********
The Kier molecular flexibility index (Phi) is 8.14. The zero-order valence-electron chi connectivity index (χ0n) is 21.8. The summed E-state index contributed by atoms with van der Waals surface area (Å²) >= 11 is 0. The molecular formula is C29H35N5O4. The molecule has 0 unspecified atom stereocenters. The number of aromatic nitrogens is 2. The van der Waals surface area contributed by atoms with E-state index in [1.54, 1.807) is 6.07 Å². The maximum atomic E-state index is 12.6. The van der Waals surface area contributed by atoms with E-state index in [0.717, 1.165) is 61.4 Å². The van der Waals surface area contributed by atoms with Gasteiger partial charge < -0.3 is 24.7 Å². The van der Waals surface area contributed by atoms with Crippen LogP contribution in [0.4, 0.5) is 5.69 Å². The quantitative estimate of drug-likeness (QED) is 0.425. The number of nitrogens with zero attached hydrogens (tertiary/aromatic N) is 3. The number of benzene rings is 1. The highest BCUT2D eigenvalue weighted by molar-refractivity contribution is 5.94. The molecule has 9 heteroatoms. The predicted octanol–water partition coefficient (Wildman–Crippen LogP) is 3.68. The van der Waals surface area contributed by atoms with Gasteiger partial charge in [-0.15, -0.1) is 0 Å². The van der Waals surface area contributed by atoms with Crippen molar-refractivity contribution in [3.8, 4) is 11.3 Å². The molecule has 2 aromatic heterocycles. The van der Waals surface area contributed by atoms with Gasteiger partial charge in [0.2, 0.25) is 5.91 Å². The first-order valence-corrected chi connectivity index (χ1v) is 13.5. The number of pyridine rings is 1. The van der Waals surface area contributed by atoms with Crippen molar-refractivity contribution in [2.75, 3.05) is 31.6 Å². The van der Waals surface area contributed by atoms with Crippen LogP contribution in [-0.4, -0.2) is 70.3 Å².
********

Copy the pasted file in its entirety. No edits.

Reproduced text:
The Kier molecular flexibility index (Phi) is 8.14. The zero-order valence-electron chi connectivity index (χ0n) is 21.8. The summed E-state index contributed by atoms with van der Waals surface area (Å²) >= 11 is 0. The molecular formula is C29H35N5O4. The molecule has 0 unspecified atom stereocenters. The number of aromatic nitrogens is 2. The van der Waals surface area contributed by atoms with E-state index in [1.54, 1.807) is 6.07 Å². The maximum atomic E-state index is 12.6. The van der Waals surface area contributed by atoms with E-state index in [0.717, 1.165) is 61.4 Å². The van der Waals surface area contributed by atoms with Gasteiger partial charge < -0.3 is 24.7 Å². The van der Waals surface area contributed by atoms with Crippen LogP contribution in [0.4, 0.5) is 5.69 Å². The quantitative estimate of drug-likeness (QED) is 0.425. The number of nitrogens with zero attached hydrogens (tertiary/aromatic N) is 3. The number of benzene rings is 1. The highest BCUT2D eigenvalue weighted by molar-refractivity contribution is 5.94. The molecule has 9 heteroatoms. The predicted octanol–water partition coefficient (Wildman–Crippen LogP) is 3.68. The van der Waals surface area contributed by atoms with Gasteiger partial charge in [-0.15, -0.1) is 0 Å². The van der Waals surface area contributed by atoms with Crippen molar-refractivity contribution in [3.8, 4) is 11.3 Å². The molecule has 2 aromatic heterocycles. The van der Waals surface area contributed by atoms with Gasteiger partial charge in [0.2, 0.25) is 5.91 Å². The first-order valence-corrected chi connectivity index (χ1v) is 13.5. The number of pyridine rings is 1. The van der Waals surface area contributed by atoms with Crippen molar-refractivity contribution in [2.75, 3.05) is 31.6 Å². The van der Waals surface area contributed by atoms with Crippen LogP contribution in [-0.4, -0.2) is 70.3 Å².